Li Na: Tennis player wants the movie about her life to inspire women

    Chinese tennis pioneer Li Na talks to budding tennis stars during the Road to Wimbledon China, a junior event organized by the All England Club, in Beijing in March.

    Beijing, China (CNN)Li Na may be one of China's most influential sports stars but at home she is just like most parents, regularly being brought back down to earth by one of her children.

    The now 37-year-old Li has devoted most of her time to her family and her business career since chronic knee injuries forced Asia's first grand slam singles tennis champion into retirement five years ago.
    Li and her former coach and husband Jiang Shan, whom she often refers to as 'Dennis,' are the parents of a three-year-old daughter, Alisa, and a two-year-old son, Sapajou.
      "Last year, I played legends doubles at Wimbledon, and it was the first time they know, 'Oh, my mum is a tennis player'," Li told CNN Sport in an exclusive interview in Beijing.
        "Before, they didn't know that," said Li. "Before, she went to kindergarten, and the teacher asked 'what does your mum do?' And she said 'My mum, no job.' So she came back home, and said 'Mum, why don't you have a job?' And I said 'My job is to take care of you.'"

        Tennis revolution

          With her busy family life and $20 million-a-year business empire, which includes her own clothing line with long-time endorser Nike, plans to start her own tennis academy, television appearances and a new movie based on her life, there isn't much time left for tennis.
          "Now, I am focused on my family, I would like to say, 70% family, 30% in business," said Li, who won't be coming to Wimbledon this year because it clashes with her youngest child starting kindergarten.
          Li Na's grand slam breakthrough at the 2011 French Open led to a tennis revolution in China, which has invested heavily in growing the game both on a grass-roots and elite level. Here Li is talking to one of China's top junior players in March in Beijing.
          Li had spent the morning at the Beijing National Tennis Centre working with some of China's top junior players as they prepared for the Road to Wimbledon China, the All England Lawn Tennis Club's junior tournament for players 14 & under aimed at promoting grass-court tennis in the world's second-biggest economy.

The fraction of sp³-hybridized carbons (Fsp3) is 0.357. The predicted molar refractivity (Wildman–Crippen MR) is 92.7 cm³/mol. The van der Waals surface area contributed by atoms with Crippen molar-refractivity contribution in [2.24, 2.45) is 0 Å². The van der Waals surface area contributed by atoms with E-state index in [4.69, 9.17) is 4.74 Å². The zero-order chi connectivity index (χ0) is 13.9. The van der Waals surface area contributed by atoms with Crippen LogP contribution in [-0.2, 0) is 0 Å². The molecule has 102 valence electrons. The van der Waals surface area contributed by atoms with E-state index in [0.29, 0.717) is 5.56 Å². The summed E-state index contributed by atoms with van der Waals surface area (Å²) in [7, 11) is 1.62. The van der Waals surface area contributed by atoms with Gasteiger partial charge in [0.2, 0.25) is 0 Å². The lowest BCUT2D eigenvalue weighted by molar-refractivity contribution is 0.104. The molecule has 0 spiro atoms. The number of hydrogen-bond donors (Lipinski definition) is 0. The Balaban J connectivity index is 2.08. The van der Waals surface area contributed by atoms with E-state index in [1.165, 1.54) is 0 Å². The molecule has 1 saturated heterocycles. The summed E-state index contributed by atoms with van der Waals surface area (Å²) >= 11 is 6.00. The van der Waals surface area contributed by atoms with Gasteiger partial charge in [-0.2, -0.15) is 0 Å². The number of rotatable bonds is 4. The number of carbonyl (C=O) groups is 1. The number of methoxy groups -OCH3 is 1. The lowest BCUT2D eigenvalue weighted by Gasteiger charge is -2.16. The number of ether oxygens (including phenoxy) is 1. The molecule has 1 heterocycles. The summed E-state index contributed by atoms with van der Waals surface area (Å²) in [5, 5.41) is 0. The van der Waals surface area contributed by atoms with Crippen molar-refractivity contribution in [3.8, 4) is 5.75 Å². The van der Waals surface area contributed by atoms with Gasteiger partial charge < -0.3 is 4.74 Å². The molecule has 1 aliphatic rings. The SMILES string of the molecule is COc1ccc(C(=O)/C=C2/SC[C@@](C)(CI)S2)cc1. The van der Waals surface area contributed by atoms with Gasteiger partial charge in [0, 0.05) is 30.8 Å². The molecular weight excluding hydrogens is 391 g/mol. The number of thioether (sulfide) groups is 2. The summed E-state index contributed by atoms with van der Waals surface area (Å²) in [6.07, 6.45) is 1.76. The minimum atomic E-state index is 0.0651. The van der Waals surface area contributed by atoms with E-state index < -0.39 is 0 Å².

Li's historic win at the 2011 French Open, followed by a second major title at the 2014 Australian Open, not only turned her into an international superstar, it also triggered a tennis revolution in China, which has poured hundreds of millions of dollars into promoting the sport both on a grass-roots and high-performance level.
          After one drill, Li spoke to the budding tennis stars about her own career, and the first time she set foot on grass, an uncommon surface in China.
          Gao Zihao, a 13-year-old junior from nearby Tianjing, said it was "amazing" to meet his famous countrywoman, adding the former world No. 2 looked "so professional."


          Although Li was told by her coach at the age of eight to switch from badminton to tennis, she won't be pushing her two young children into playing the sport that turned her into an icon in China.
          "I don't put a lot of pressure for them," said Li, who became the first Asian player to be inducted into the International Tennis Hall of Fame this year. "But of course, I would like for them to do sports, it doesn't matter which sport. So my plan is, when they are four years old, start them with a little bit of sport."
          Still, Li has no regrets she picked up a tennis racket.
          "Tennis has changed my life," she said.